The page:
What does sushi have to do with Filipino food? Bear with me. I’ll make the connection soon, I promise.
I first met Roger Asakil Joya at one of Alex Mossige’s Filipino food pop-ups in Stavanger, Norway. He, his wife and 4-year-old son had just finished eating Kare-Kare, a thick oxtail stew in peanut sauce, when Alex suggested I interview him. “He’s from Sabi Sushi,” she said.
Sabi Sushi is a well-known chain of sushi restaurants in Stavanger. It grew from one small take-away outlet to nine restaurants within a span of five years. In my family, Saturday is Japanese food day. Every week, we would either dine in at or take-out from the nearest Sabi Sushi restaurant.
“At which Sabi restaurant do you work?” I asked Roger.
Overhearing my question, a Filipina seating at the table cut in, “He’s the owner, you dum-dum!” (Well, she didn’t say “you dum-dum”, but I surely felt like one :-))
“I’m the one who mops the floor,” Roger replied, eliciting laughter and diffusing the embarrassment caused by my “dum-dum” question.
Roger Asakil Joya, originally from Cavite, Philippines, is a sushi master, co-owner and founding partner of Sabi Sushi and the head chef of Sabi Omakase. He immigrated to Norway when he was 18. He is one of the few sushi chefs in Norway accredited by the All Japan Sushi Association (AJSA).
In August 2015, Roger competed at the Sushi World Cup in Tokyo and snatched second place in the Edomae sushi category and fourth overall. As the top three winners were Japanese, Roger, can affably claim the world’s best non-Japanese sushi chef title.
Sabi Sushi, conceived as an everyman’s sushi diner, played a big part in converting skeptic raw fish eaters into sushi enthusiasts in Rogaland, the Southwest county of Norway. Ironically, decades ago, it was the Norwegians who tried to convert the Japanese to eat a particular type of fish raw – salmon.
Salmon sushi, now a world favorite, was unheard of in Japan until the Norwegian salmon industry reintroduced it to them. Salmon fished in Japan bred parasites and was considered repulsive to serve raw. It took a clever campaign by a Norwegian to change the Japanese’s perception of salmon sushi. Salmon also played a big role in popularizing sushi worldwide due to the threshold fish’s mass appeal. In fact, Sabi Sushi’s Newbie, a set my son craves for every week, consists of mostly salmon. As you know, Norwegian salmon has that buttery, melt-in-the-mouth quality and a universally-liked taste that even children love.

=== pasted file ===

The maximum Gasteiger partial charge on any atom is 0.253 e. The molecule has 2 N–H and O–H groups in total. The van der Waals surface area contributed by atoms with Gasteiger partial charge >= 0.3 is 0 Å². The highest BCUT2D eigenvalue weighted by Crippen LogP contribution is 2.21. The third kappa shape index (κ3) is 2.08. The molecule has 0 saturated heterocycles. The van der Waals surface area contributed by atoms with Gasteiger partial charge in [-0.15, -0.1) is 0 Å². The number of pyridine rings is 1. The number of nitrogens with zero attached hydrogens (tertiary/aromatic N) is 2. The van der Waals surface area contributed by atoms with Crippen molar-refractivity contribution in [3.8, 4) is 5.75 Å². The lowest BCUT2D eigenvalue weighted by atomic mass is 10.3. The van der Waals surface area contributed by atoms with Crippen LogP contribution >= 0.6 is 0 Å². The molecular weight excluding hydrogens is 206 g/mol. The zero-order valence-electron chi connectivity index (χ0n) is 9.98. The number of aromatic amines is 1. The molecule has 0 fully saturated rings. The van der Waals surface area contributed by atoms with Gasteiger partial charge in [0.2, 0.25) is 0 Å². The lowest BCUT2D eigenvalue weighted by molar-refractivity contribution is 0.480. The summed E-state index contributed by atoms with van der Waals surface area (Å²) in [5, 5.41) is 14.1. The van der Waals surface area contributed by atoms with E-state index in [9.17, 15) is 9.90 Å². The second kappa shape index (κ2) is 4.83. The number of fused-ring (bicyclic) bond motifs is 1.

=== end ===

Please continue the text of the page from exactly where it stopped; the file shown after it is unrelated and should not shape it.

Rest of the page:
Which provides us with some food for thought: What would it take for Filipino food to crossover in Norway and the world? How can we change the negative perception on our cuisine and relabel the “unhealthy” tag slapped on it into “healthy yet exciting?” What’s our takeaway from the Norwegian salmon sushi story?
Now on with some snippets of the Q & A with Roger Asakil Joya. Can Roger help popularize Filipino food in Norway just as he helped popularize sushi in the region?
MFB: What do you think is the reason for the absence or lack of Filipino food establishments in Norway? What can be done to boost the visibility of Filipino cuisine in the mainstream?
RJ: Most Filipinos do not have a business mentality. They are more focused on getting a secured job so that they can help their family in the Philippines, which I think is understandable.
In terms of Filipino food, I think we don’t have a distinctive or easily identifiable gastronomic style. Most of our food is diluted with European, Chinese, and Malay influences. To give it a boost, I would recreate a native tropical paradise atmosphere, like a restaurant with a nipa hut type of motif inside.
MFB: Have you ever thought about starting up a Filipino restaurant? Why or why not?
RJ: I’m open to it. If there are Filipinos who can give me a viable proposal and ask me to be their partner, I would seriously consider it.
MFB: If an aspiring entrepreneur comes to you and asks you for advice about putting up a Filipino restaurant in Stavanger or anywhere in Norway, what would you say?
RJ: Prepare a business plan and I will consider financing it.
MFB: What are your goals in the next few years?
RJ: Invest in the Philippines. I love our country.
Connect with Roger Asakil Joya
Facebook: Sabi Omakase
by Jacqueline Lauri of My Food Beginnings – a Filipino food anthology project
Bringing people together through food and stories.